creates an express warranty that the goods shall conform to the description.
(c) Any sample or model which is made part of the basis of the bargain creates an
express warranty that the whole of the goods shall conform to the sample or
N.J.S.A. § 12A:2-313. “A statement can amount to a warranty, even if unintended to be such by
the seller, ‘if it could fairly be understood ... to constitute an affirmation or representation that the
[product] possesse[s] a certain quality or capacity relating to future performance.’” Volin, 189 F.
Supp. 3d at 420 (citation omitted). However, “an affirmation merely of the value of the goods or
a statement purporting to be merely the seller's opinion or commendation of the goods does not
create a warranty.” N.J.S.A. § 12A:2-313(2). Additionally, “statements that are nothing more
than mere puffery are not considered specific enough to create an express warranty.” Snyder,
792 F. Supp. 2d at 721. Whether a “given statement constitutes an express warranty is normally
a question of fact for the jury.” Id. at 721-22 (citation omitted).
Here, Defendants argue that Plaintiff has failed to identify any specific affirmations or
promises to support a claim for breach of express warranty. 6 However, contrary to Defendants’
I note that in their initial motion to dismiss, Defendants indicated that they “do not challenge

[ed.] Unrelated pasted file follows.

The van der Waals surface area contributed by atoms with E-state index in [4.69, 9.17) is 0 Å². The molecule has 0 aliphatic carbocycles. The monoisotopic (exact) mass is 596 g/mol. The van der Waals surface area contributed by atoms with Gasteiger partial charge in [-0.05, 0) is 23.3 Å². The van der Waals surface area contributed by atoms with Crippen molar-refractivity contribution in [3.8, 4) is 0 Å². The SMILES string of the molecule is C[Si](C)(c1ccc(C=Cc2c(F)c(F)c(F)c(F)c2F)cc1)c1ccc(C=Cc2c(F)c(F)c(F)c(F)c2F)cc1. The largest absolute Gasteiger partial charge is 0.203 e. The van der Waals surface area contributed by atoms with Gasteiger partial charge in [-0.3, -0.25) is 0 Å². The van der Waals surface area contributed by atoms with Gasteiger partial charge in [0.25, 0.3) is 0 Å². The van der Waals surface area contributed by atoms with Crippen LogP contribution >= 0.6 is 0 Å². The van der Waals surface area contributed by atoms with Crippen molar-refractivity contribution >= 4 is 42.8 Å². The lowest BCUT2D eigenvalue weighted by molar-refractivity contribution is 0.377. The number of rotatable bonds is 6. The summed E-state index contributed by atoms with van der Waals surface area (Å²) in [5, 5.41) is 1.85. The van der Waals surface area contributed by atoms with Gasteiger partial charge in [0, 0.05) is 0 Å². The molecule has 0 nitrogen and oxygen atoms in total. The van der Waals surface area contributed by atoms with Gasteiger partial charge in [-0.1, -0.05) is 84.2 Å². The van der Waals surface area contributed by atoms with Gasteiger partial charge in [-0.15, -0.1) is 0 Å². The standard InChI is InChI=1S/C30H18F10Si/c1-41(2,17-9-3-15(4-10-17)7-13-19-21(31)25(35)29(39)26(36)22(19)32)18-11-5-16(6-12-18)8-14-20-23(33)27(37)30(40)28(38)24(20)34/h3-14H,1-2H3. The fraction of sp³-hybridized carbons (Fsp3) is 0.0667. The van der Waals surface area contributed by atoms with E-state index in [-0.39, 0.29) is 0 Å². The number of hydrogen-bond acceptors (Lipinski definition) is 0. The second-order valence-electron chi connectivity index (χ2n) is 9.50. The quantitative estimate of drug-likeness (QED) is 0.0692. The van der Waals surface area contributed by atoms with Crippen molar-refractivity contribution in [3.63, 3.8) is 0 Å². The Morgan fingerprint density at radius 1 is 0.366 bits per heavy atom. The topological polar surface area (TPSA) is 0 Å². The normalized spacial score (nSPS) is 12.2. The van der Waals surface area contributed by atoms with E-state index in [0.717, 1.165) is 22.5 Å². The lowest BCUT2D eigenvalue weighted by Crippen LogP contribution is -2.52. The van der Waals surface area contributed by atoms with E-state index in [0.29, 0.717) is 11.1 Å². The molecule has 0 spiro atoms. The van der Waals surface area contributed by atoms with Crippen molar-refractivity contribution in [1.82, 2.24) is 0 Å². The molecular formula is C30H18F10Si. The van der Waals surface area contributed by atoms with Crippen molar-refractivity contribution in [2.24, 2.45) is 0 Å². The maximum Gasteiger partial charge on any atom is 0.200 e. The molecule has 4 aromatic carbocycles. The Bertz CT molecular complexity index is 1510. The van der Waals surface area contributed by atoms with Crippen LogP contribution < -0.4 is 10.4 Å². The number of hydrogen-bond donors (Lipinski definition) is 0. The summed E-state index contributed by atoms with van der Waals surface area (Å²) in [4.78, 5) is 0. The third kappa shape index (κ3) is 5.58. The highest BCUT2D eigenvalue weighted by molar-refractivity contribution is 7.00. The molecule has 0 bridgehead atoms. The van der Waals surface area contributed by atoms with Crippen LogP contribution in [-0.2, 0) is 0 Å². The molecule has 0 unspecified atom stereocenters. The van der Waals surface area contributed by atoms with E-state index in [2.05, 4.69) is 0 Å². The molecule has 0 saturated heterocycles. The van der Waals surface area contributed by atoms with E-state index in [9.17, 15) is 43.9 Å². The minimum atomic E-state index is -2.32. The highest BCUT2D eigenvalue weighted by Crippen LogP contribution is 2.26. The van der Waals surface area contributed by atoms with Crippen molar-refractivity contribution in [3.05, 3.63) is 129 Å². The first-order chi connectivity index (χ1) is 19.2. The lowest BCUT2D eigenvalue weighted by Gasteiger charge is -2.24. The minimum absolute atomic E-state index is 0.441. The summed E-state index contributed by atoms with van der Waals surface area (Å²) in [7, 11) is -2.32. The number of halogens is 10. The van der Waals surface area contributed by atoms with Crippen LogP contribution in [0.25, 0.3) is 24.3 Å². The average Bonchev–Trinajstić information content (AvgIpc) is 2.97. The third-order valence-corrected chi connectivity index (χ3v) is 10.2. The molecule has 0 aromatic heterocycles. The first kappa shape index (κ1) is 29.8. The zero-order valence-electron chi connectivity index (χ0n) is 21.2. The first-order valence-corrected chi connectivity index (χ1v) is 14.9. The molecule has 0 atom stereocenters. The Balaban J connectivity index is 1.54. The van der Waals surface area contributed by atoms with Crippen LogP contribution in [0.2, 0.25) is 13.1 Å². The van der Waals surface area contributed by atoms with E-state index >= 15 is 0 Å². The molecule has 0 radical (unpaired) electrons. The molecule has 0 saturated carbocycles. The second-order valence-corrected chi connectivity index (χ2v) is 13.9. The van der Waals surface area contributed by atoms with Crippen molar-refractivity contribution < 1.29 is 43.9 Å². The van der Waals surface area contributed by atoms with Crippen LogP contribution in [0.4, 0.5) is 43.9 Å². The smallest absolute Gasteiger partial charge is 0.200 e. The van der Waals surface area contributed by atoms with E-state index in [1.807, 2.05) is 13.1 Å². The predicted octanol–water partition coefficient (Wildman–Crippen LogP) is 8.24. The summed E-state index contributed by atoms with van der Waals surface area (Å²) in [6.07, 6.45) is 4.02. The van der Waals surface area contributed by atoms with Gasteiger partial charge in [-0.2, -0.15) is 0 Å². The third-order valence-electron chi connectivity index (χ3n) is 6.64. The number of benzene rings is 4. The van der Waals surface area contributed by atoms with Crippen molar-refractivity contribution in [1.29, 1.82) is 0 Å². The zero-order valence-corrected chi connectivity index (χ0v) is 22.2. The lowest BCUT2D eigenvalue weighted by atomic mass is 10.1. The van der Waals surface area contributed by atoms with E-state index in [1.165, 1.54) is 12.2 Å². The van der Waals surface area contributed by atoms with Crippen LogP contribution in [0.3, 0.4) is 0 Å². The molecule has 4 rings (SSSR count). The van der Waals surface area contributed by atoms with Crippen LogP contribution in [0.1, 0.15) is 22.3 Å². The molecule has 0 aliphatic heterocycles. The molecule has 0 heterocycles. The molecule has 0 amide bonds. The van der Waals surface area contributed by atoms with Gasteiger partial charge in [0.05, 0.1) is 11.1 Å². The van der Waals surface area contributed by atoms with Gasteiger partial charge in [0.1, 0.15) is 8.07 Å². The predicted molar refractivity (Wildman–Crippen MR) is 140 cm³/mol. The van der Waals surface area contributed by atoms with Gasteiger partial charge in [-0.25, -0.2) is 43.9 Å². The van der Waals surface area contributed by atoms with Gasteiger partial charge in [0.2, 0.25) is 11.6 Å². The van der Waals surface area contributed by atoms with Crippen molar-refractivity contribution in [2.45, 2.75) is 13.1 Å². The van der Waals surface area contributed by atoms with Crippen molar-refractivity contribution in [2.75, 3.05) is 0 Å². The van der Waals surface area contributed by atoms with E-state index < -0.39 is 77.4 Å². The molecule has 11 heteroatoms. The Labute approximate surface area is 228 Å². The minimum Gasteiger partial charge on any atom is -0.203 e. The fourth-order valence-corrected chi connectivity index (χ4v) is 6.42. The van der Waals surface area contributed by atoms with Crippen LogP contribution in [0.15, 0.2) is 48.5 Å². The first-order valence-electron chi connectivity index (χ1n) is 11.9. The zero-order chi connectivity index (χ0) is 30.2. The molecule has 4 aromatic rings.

the legal viability of [the express warranty] cause of action at this time in this pleading.” Defs.’
Mot. to Dismiss at 4 n. 1. However, Defendants went on to raise arguments regarding the
sufficiency of Plaintiff’s express warranty claim in their reply brief, which deprived Plaintiff of
contention, the Amended Complaint asserts that Defendants expressly warranted, in their
manuals, package labeling, and other materials, that the Ladder supports a “225 lb load
capacity,” and that the Ladder has “durable shoes that rest flat on [a] slip resistant pad or [are]
held in spur position with [the] SHU-Lock feature.” Am. Compl. at ¶¶ 50-52. Plaintiff further
alleges that he relied on those warranties in purchasing the Ladder, and thus, that the warranties
became part of the basis of Plaintiff’s bargain. Id. at ¶ 53. Finally, Plaintiff alleges that the
Ladder did not conform to Defendants’ affirmations. Id. at ¶ 54. Because Plaintiff has identified
specific affirmations made by Defendants, the Court finds that Plaintiff’s cause of action for
breach of express warranty is sufficient to survive the motion to dismiss stage. See Snyder, 792
F. Supp. 2d at 722 (“At the motion to dismiss stage, it is enough that Plaintiffs provide more than